When you think of September you think of back to school. Right? We all remember the smell of a new box of crayons. Well in the 1900s that was not the case for many children in America. Labor laws were not fair, but there was one American woman in that era that said enough is enough. She fought hard on improving working conditions for many American Her name was Florence Kelley.
Ida B. Wells had a huge impact for what set the mark for the Women 's Rights Movement. Her drive to help make sure her voice is heard as women. Not Just any women but a women of color. What she does provides a he impact on those who were willing to fight for their rights. Going through the diary of her life, she takes us through a journey of her life during Reconstruction.
Bessie Coleman was born in Atlanta, Texas on January 26, 1892 and later passed away in April of 1926; she was only 34 years old. Bessie was born to George and Susan Coleman and had 12 brothers and sisters; she was one of 13 children. The family lived in constant struggle because they had to deal with the conflicts of racism and poverty. As a result, Coleman’s father left the family in search of better opportunities, thus forcing the mother to assume all responsibility for all 13 children.
Florence Kelley was a famous Progressive-Era social reformer known for her protective legislation on working women and children. From a young age, she committed herself to social reform like at Hull House in Chicago and also as the first general secretary of the National Consumers League. She later helped start National Association for the Advancement of Colored People(NAACP) who policy was “to ensure the political, educational, social, and economic equality of rights of all persons and to eliminate racial hatred and racial discrimination.” The famous case of Muller V. Oregon showed Florence’s conquest to establish labor laws against working long hours and bad working conditions. This case paved a way into new ideas and eventually created the labor unions we have today Florence’s father, Congressman William Kelley, was a social activist who fought for the poor.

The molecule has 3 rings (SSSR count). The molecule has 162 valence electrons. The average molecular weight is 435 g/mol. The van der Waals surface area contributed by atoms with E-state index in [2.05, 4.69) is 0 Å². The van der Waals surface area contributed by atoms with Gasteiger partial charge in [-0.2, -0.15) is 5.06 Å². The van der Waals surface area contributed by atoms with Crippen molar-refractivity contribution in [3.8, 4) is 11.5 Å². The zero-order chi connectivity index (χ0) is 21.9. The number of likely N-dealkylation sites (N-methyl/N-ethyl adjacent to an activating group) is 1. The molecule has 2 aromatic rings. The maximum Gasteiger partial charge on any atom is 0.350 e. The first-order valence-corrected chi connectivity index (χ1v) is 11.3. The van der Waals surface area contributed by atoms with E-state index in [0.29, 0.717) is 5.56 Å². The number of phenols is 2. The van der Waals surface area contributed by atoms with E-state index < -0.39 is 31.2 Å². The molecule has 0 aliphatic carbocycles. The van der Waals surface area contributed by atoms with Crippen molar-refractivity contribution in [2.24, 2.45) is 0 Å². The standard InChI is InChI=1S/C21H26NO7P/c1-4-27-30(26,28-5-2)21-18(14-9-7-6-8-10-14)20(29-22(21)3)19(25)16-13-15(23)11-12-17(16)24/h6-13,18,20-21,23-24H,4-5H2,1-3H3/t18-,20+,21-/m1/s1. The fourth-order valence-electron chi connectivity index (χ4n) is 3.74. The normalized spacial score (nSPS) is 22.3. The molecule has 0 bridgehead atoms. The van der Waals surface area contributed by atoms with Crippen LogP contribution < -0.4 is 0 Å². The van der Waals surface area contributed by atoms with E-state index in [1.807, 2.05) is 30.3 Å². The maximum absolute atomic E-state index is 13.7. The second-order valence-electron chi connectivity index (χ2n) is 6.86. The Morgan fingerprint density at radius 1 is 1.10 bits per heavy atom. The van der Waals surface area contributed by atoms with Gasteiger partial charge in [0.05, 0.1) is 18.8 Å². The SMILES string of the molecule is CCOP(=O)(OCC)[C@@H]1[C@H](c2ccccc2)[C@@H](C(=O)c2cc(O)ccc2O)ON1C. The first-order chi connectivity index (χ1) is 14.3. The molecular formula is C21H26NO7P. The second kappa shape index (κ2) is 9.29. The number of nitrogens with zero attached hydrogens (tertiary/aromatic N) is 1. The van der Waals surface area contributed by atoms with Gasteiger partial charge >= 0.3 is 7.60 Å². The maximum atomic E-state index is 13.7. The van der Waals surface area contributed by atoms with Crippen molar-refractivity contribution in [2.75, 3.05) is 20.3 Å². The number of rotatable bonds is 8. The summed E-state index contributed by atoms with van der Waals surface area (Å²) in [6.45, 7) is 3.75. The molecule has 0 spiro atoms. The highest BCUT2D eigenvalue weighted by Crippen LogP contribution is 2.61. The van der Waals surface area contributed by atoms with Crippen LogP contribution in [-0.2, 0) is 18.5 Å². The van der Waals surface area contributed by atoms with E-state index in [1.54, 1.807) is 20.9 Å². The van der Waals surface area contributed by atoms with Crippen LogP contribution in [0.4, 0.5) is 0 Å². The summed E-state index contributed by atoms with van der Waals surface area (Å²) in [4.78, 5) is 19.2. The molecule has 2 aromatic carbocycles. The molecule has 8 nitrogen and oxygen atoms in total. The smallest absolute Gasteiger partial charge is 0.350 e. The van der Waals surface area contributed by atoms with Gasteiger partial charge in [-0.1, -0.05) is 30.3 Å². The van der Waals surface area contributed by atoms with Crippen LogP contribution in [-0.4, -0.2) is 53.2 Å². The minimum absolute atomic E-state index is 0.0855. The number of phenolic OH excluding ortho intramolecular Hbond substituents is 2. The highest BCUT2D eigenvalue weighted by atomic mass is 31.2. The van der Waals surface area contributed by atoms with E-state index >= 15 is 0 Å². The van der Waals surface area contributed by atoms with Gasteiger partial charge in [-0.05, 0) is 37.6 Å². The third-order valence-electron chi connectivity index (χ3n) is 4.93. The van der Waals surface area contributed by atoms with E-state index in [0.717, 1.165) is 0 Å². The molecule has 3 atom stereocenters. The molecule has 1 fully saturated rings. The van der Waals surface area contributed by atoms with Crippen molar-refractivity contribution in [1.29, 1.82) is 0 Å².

Her work has benefited African American Women, but to also African American people in general. Orienting Material A. I research my topic for approximately two weeks and I’m creditable to speak on Dorothy Irene Height. B. Dorothy Height becomes a civil rights and women's rights activist because the struggle, and challenging she faced in her childhood and adulthood; which enable her has earned many achievements in life by focusing primarily on improving the circumstances and opportunities for African-American women. 1.
During the 1920s something extraordinary accord, an artistic movement that flourished the African American society and that would impact the world we live in today. Some know this movement to be called The New Negro Movement others The New Negro Movement. We often hear about the men like Alain Locke or Langston Hughes that had a major role in the movement, but what about the women? I will explore legendary women like Maya Angelou, Naomi Sims, Aida Overton Walker, Angelina Grimke, and Zora Neale Hurston. These women had contributed to The Harlem Renaissance, but are not often recognized for them.
Shirley Chisholm was the first African American woman elected to Congress. She became the first black woman to seek a major party nomination for the U.S. presidency. Chisholm helped place the African American culture in mainstream politics. In 1924, Chisholm spoke at the University of Missouri and emphasized a black woman's role in civil rights and the American culture. Chisholm describes the black women's role in American society as displaced and misunderstood.